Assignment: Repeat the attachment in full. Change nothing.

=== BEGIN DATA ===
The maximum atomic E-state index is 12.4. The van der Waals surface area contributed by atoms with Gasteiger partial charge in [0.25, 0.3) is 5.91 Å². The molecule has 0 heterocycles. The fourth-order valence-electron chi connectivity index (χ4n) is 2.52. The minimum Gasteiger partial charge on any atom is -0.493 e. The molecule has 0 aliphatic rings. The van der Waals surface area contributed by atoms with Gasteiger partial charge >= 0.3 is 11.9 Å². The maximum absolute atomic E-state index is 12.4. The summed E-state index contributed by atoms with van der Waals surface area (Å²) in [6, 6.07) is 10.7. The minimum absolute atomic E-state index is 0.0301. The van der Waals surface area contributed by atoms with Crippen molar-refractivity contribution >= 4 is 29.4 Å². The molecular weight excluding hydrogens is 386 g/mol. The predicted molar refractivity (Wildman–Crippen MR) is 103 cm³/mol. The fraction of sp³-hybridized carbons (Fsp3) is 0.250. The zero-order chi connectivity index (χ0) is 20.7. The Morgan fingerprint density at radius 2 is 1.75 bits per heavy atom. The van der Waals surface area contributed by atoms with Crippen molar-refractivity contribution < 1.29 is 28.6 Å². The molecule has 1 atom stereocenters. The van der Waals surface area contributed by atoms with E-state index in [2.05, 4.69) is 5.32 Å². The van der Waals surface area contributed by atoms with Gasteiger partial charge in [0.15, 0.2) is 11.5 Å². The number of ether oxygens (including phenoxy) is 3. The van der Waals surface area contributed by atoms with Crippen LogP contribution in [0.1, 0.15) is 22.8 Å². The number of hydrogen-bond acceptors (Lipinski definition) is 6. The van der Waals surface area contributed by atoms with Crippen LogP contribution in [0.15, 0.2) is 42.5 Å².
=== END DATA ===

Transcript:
The maximum atomic E-state index is 12.4. The van der Waals surface area contributed by atoms with Gasteiger partial charge in [0.25, 0.3) is 5.91 Å². The molecule has 0 heterocycles. The fourth-order valence-electron chi connectivity index (χ4n) is 2.52. The minimum Gasteiger partial charge on any atom is -0.493 e. The molecule has 0 aliphatic rings. The van der Waals surface area contributed by atoms with Gasteiger partial charge >= 0.3 is 11.9 Å². The maximum absolute atomic E-state index is 12.4. The summed E-state index contributed by atoms with van der Waals surface area (Å²) in [6, 6.07) is 10.7. The minimum absolute atomic E-state index is 0.0301. The van der Waals surface area contributed by atoms with Crippen molar-refractivity contribution >= 4 is 29.4 Å². The molecular weight excluding hydrogens is 386 g/mol. The predicted molar refractivity (Wildman–Crippen MR) is 103 cm³/mol. The fraction of sp³-hybridized carbons (Fsp3) is 0.250. The zero-order chi connectivity index (χ0) is 20.7. The Morgan fingerprint density at radius 2 is 1.75 bits per heavy atom. The van der Waals surface area contributed by atoms with Crippen molar-refractivity contribution < 1.29 is 28.6 Å². The molecule has 1 atom stereocenters. The van der Waals surface area contributed by atoms with E-state index in [2.05, 4.69) is 5.32 Å². The van der Waals surface area contributed by atoms with Gasteiger partial charge in [0.15, 0.2) is 11.5 Å². The number of ether oxygens (including phenoxy) is 3. The van der Waals surface area contributed by atoms with Crippen LogP contribution in [0.1, 0.15) is 22.8 Å². The number of hydrogen-bond acceptors (Lipinski definition) is 6. The van der Waals surface area contributed by atoms with Crippen LogP contribution in [0.15, 0.2) is 42.5 Å².